Shuiesha Weekly Shonen Jump Find Themselves In Hot Water Over Policy Towards Hiring Female Editors

Shuiesha Weekly Shonen Jump Find Themselves In Hot Water Over Policy Towards Hiring Female Editors

Though there are plenty of successful women mangaka, there are currently no women editors at WSJ- a fact that's due to the position requiring the editor to "understand the hearts of young boys."

It seems Weekly Shonen Jump personnel were recently recruiting at a Japanese college where an official from the company was asked if it's possible for women to become editors at Weekly Shonen Jump.  The official reportedly responded, "It's not without precedent, but you have to understand the hearts of young boys."  These remarks set of a firestorm of debate on LINE and Twitter in Japan.  As a result Huffpost Japan reached out to Shuiesha for a statement which you can read below.

Our company conducts seminars at a number of university campuses. Regarding the matter of female editors at Jump, our statement is as follows:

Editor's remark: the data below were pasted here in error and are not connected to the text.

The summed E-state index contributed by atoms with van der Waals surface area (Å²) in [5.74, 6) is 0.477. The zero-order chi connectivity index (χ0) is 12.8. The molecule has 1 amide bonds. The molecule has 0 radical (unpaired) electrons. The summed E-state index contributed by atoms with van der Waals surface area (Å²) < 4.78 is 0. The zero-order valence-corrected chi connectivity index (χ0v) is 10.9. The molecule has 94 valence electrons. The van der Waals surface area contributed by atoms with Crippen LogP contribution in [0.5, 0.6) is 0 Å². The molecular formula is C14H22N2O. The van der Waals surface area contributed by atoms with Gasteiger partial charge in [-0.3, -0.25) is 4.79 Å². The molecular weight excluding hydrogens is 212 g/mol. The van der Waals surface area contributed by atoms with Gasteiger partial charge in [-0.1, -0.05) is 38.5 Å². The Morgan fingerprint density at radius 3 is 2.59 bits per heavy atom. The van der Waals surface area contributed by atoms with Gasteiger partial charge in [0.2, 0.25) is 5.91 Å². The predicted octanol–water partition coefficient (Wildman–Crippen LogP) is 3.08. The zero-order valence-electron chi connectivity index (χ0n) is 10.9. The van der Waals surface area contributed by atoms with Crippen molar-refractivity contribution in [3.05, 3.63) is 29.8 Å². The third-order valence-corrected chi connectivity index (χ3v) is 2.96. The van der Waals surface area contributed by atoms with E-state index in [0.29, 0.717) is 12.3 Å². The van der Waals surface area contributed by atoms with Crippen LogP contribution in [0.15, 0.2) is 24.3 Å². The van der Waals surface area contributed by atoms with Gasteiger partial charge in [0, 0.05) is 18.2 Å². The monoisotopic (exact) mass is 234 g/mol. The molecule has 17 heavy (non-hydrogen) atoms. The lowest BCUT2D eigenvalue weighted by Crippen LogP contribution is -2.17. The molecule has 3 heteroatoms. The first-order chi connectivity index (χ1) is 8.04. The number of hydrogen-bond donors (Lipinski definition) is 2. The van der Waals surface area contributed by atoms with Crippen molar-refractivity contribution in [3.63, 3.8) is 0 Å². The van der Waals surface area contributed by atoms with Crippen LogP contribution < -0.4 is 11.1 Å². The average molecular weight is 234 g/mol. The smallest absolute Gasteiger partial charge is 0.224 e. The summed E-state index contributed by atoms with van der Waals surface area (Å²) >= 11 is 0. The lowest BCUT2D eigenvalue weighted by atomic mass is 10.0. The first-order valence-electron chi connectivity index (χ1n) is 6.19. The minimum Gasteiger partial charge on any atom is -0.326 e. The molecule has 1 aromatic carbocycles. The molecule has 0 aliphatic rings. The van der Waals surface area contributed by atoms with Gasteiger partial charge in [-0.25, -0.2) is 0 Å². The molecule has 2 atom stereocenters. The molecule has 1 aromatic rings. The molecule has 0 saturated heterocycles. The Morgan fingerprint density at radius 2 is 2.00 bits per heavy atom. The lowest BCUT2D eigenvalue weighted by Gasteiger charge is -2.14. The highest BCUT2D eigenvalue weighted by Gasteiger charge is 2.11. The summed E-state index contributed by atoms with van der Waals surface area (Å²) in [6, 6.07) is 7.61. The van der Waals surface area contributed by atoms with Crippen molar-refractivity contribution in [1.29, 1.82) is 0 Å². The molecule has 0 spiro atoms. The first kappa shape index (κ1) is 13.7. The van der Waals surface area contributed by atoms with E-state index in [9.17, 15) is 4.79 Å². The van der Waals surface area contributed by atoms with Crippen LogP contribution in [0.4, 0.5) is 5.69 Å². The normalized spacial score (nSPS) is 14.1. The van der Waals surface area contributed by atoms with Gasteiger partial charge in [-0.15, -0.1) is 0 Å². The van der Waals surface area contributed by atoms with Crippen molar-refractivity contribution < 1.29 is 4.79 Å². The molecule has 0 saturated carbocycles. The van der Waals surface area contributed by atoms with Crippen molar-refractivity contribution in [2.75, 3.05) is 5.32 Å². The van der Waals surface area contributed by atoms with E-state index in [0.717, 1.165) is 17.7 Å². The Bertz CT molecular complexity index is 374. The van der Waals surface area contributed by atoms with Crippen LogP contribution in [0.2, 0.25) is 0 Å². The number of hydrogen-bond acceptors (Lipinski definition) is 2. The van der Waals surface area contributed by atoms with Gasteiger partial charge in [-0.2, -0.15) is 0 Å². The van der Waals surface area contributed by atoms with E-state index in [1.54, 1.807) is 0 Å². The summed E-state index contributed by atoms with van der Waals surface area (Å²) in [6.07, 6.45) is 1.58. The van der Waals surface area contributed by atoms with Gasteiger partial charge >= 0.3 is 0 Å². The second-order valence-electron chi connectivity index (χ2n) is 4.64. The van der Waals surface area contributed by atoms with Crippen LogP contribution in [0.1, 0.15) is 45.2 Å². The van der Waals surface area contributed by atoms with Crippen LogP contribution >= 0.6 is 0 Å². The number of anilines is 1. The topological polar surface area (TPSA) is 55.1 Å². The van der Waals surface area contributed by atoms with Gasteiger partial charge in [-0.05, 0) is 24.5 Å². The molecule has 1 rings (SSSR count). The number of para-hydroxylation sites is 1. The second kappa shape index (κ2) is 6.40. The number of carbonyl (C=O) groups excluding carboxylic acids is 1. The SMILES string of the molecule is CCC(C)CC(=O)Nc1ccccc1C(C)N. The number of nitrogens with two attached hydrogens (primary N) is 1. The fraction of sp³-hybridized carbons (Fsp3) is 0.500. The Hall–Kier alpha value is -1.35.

"It is not unprecedented. There are women at Jump+, and publications like Young Jump have had female editors in the past. Women's fashion magazines need people who understand women's fashion regardless of gender, so for a shonen manga it's important to understand the hearts of boys."

Also, new recruits to the company are not selected based on the department. We hire suitable people for the company as a whole, and after they have joined, they are assigned to a place that suits them. Regarding the statement made above, we cannot answer any questions regarding the date or the name of the university it took place in.

HuffPost Japan went on to note that the repsonse didn't directly answer the original question of whether women could become editors within the main Shonen Jump magazine publicion (Jump+ is an online-only offshoot). The controversy has caused past statements by deputy editor in chief Kōhei Ōnishi to resurface from an event celebrating the publication's 50th Anniversary in October 2018.  Onishi reportedly stated that the main WSJ magazine has never had a women editor in its entire history and described the atmoshpere in its offices as a boys-only high school.

This debate has also led to many pointing out the irony of male editors working at shojo magazines.
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